Post via COOLS.COM

Fashion week season is officially here, and that translates to spending hours on planes for a lot of us.

This is a guide for what to do to feel as high as the clouds when you fly. The real reason I’m writing this is because last night I got off a plane feeling very low, dizzy and nauseous from eating food I would never have put in my mouth had we not been cruising 40,000 feet in the sky. Having left Brooklyn and my book behind at that morning as I carried my suitcase and stumbled my way down the slush-covered subway stairs at rush hour, making my way to teach two classes before going to the airport, I then sat in my window seat book-less with just two options: to fall asleep or think obsessively about what to eat. I fell asleep for as long as I could, but then feeling wide awake, began to panic realizing I only had Greek yogurt in my backpack. At this point, it became obvious that I would succumb to the evil powers of airplane food. So I did. I quickly devoured the aluminum-covered heavy cream butternut squash “flavored” pasta with god-knows-what-else in there. Granted, airplane food hascome a long way since the ubiquitous anything stroganoff.

I landed in Bogota feeling like I had been run down by the plane that had gotten me there, and, trust me, the 8,660 feet of altitude did not make things any better.

So the great question then becomes: What do you do on a plane so you don’t feel foggy, scattered, exhausted, and jet-lagged when you arrive at your destination? A 10-hour fast. I know, sounds scary, but trust me it works.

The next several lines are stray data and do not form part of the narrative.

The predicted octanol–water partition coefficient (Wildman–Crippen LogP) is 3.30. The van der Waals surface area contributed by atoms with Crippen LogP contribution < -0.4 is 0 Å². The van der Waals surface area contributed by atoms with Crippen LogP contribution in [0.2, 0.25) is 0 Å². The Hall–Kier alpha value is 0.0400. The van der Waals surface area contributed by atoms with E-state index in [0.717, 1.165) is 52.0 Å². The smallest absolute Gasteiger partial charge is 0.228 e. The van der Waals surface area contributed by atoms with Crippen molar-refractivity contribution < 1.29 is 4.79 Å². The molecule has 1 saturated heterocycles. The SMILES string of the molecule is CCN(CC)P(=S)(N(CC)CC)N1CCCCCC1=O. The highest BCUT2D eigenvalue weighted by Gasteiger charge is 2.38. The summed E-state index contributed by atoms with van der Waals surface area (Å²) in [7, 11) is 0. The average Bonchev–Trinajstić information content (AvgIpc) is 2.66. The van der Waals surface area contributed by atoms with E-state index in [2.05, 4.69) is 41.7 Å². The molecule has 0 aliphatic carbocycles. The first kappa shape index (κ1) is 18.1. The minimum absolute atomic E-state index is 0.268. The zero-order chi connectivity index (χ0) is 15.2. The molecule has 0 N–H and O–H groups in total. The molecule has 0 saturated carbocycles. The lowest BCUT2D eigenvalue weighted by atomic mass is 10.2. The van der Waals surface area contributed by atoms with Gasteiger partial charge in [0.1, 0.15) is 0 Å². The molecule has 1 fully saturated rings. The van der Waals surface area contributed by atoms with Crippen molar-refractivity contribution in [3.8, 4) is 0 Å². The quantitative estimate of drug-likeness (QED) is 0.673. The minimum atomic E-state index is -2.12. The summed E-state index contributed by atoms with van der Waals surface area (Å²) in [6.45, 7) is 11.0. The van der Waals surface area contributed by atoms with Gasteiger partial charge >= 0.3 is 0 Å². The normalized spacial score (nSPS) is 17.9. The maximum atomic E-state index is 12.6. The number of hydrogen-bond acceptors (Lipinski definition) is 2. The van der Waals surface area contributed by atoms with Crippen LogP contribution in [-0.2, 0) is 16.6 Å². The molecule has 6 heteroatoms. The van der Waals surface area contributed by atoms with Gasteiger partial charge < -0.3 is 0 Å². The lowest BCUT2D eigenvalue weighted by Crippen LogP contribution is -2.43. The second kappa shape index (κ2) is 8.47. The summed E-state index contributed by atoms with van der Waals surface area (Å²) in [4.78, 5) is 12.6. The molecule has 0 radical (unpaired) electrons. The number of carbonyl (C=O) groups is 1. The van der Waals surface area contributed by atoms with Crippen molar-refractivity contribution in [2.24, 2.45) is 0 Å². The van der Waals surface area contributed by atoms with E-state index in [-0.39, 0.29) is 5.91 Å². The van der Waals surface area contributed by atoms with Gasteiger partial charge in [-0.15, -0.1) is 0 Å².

Basically, don’t eat anything for 10 hours before you get to your destination, and plan to eat soon after arrival. This means DON’T eat on the plane. The in-flight meals served by the airlines consistently have the same processed, heavy, stale flavor profile so you’re not missing out on any gastronomical magic anyways. Plus, they’re packed with scary ingredients such as high fructose corn syrup, trans fats, sodium nitrate, BHT, and other synthetic additives. Even their nuts are calorie-dense and drowned in fat, and those “healthy” wraps they serve are usually no better than a white (potassium bromate) bread sandwich.What you can do instead is ask for a big cup of hot water at the airport, or even bring your own hot water bottle to steep your favorite tea, and add a bit of coconut or almond milk.

Things to sip on before and during a flight:

  • Turmeric ginger tea: helps with inflammation and circulation.
  • Relaxing herbs like: chamomile, ashwagandha, lemon balm, holy basil, and passion flower.
  • In case you have to work from the plane, you can take any of these stimulating herbs that are not as harsh as coffee for a positive alertness effects: ginseng, ginger, licorice, and ginkgo biloba.
  • I always travel with spirulina or one of its blue-green algae cousins, chlorella or E3live. You never know if you’ll get high quality fresh ingredients at your destination, so it’s best to play it safe by adding a nutrient-dense, blue-green algae that has all essential amino acids, is high in protein, and contains minerals like iodine, calcium, potassium, and magnesium that support the body’s ability to produce hormones and regulate all key metabolic functions.
  • Upon arrival have a Four Sigmatic mushroom coffee since mushrooms have great adaptogenic power to help your body to overcome physical, chemical and biological stress.

If you sip on these warming teas throughout the flight, and choose to do a healthy 10-hour fast, then you will be doing a huge favor to yourself. The fast helps click a reset button on your circadian rhythm, so you can adapt quicker to the new time zone. Also, if you think about it, you’re not expending any energy sitting on a plane. Where’s the need to eat? You should drink plenty of water (or tea) even if you have to stand up several times to go to the bathroom (it’s good for your legs, anyway!)

I know traveling can pose some stress around food and run you down. But, if you mentally and physically prepare for it, it doesn’t have to.